FCA: CIOs are the new rock stars of finance

By Christine Dawson & Hope William-Smith

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Nov 30, 2018
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The FCA has said high demand and short supply of quality chief information officers and IT consultants makes these professionals the new rock stars of finance, and also jeopardises IT change programmes.

Speaking at Bloomberg in London today FCA executive director of supervision – investment, wholesale and specialists Megan Butler (pictured) said the regulator is concerned about many finance firms’ overconfidence in their ability to deliver these projects: “We are worried that a lot of firms seem overly confident about their ability to manage flagship IT change programmes and keep their systems up to date.

“Twenty per cent of the incidents reported to us over the last 12 months were explicitly linked to weaknesses in change management, making it the most frequent cause of outages and implying a mismatch between corporate expectations and reality.”

Among the causes of this Butler said was the lack of experts to manage the programmes: “…we know there is a real problem at the moment around recruiting the right skills at the top level; to steer, set strategy and oversee this model.

“Historically, and for most of my career in this industry, the rock stars of finance were always the alpha traders. Today, it’s the CIOs and IT consultants who are in high demand and short supply. Meaning the best are difficult to employ and hard to retain. A challenge reflected by the fact that all the wholesale banks and asset managers we met after this survey said they were concerned about a shortage of cyber expertise.”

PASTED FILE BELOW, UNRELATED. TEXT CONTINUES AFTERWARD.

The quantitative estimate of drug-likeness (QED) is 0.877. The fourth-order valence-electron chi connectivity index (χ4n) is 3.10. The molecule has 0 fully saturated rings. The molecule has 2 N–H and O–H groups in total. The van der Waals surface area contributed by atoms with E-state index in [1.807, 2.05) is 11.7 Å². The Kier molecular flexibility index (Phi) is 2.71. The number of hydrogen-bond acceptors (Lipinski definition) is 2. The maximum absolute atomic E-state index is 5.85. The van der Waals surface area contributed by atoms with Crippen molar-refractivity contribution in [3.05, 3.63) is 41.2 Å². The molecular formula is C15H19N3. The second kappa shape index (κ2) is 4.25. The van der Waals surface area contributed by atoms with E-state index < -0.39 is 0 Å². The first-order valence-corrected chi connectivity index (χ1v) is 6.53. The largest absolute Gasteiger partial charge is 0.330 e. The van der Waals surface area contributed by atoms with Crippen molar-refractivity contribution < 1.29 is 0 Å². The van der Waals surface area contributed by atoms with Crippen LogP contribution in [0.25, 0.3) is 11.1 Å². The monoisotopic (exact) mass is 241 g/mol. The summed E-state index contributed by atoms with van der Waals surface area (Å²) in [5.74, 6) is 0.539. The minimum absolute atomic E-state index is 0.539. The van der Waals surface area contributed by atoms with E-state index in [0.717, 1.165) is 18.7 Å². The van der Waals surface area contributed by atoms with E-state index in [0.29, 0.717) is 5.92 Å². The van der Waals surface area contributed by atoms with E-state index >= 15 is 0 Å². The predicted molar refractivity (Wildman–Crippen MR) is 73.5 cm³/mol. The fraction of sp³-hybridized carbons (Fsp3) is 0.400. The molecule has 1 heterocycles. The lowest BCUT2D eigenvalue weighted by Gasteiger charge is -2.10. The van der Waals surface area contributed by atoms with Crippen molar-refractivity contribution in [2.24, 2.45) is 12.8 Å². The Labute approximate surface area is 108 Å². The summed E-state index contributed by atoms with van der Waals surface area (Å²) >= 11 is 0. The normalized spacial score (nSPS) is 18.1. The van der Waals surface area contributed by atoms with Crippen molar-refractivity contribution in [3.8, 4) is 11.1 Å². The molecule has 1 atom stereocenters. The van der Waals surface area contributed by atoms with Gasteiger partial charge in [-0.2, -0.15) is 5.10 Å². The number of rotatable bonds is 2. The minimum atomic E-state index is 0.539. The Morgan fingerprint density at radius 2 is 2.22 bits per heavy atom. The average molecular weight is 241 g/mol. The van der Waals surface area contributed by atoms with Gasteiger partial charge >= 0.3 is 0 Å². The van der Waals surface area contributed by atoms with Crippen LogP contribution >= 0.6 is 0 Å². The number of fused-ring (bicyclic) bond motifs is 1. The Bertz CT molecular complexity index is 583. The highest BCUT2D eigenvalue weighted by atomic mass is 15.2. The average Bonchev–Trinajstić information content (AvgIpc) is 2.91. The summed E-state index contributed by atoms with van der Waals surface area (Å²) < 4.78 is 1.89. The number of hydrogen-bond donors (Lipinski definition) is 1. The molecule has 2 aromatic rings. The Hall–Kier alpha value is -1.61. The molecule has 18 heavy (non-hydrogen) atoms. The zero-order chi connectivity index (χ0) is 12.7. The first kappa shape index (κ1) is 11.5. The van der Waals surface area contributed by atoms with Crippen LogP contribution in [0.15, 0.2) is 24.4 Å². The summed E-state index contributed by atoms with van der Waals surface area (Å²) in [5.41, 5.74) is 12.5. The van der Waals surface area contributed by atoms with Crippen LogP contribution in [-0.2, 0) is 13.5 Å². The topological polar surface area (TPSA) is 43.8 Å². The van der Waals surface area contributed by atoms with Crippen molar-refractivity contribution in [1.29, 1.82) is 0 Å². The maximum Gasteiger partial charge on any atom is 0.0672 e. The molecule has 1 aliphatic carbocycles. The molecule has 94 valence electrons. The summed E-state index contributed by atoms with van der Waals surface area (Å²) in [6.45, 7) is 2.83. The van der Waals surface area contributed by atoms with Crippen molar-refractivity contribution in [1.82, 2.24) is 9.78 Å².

Butler emphasized the importance of a positive security culture, “with all your people acting as your eyes and ears.” She warned: “Even rock star CIOs can’t shoulder all the responsibility.”

In her speech Butler referred to the FCA’s findings of the cyber and technology resilience survey published today.

It states there has been a 138 per cent increase in technology outages reported to the FCA in the year to October.

Butler says although the regulator supports technology innovation the picture for tech disruption looks bleak: “On the basis of the data that the FCA is currently collecting, we see no immediate end in sight to the escalation in tech and cyber incidents that are effecting UK financial services.”

Close to 300 firms were surveyed for a cross sector report, with data collected on trends in governance, cyber defence security and delivery of change management.

The findings show smaller firms continue to struggle more with technology than their larger peers and are also more likely to lack CIO-style roles.

Report figures show a quarter do not have a board-approved information security strategy and 16 per cent lack a board member or executive with specific responsibility for cyber resilience.

The report says: “Some boards struggle to understand that cyber is a global risk not just the responsibility of the IT department [and] bringing in external support is one way in which firms can address this challenge.

“Effective governance at senior levels is essential to creating an environment for effective resilience throughout an organisation, whatever its size.”

Figures show cyber-attacks have accounted for 18 per cent of operational incidents reported to the FCA for the 12 months to September 2018, while failed IT changes have accounted for 20 per cent.

Firms are also not reporting all major technology outages and cyber-attacks to the regulator as required.

The report says: “Evidence suggests that firms are under reporting and we remind all firms of their obligations to report.”

Issues around third party management are also prevalent, with IT failure at an important supplier accounting for 15 per cent of operational incidents reported.

Close to 80 per cent of respondents to the report sat they aren’t sure what information third parties hold, while half do not know what data they have access to.

Moving forwards, the FCA says third party management and change management are also set to be targeted more heavily in its supervisory plans for next year.

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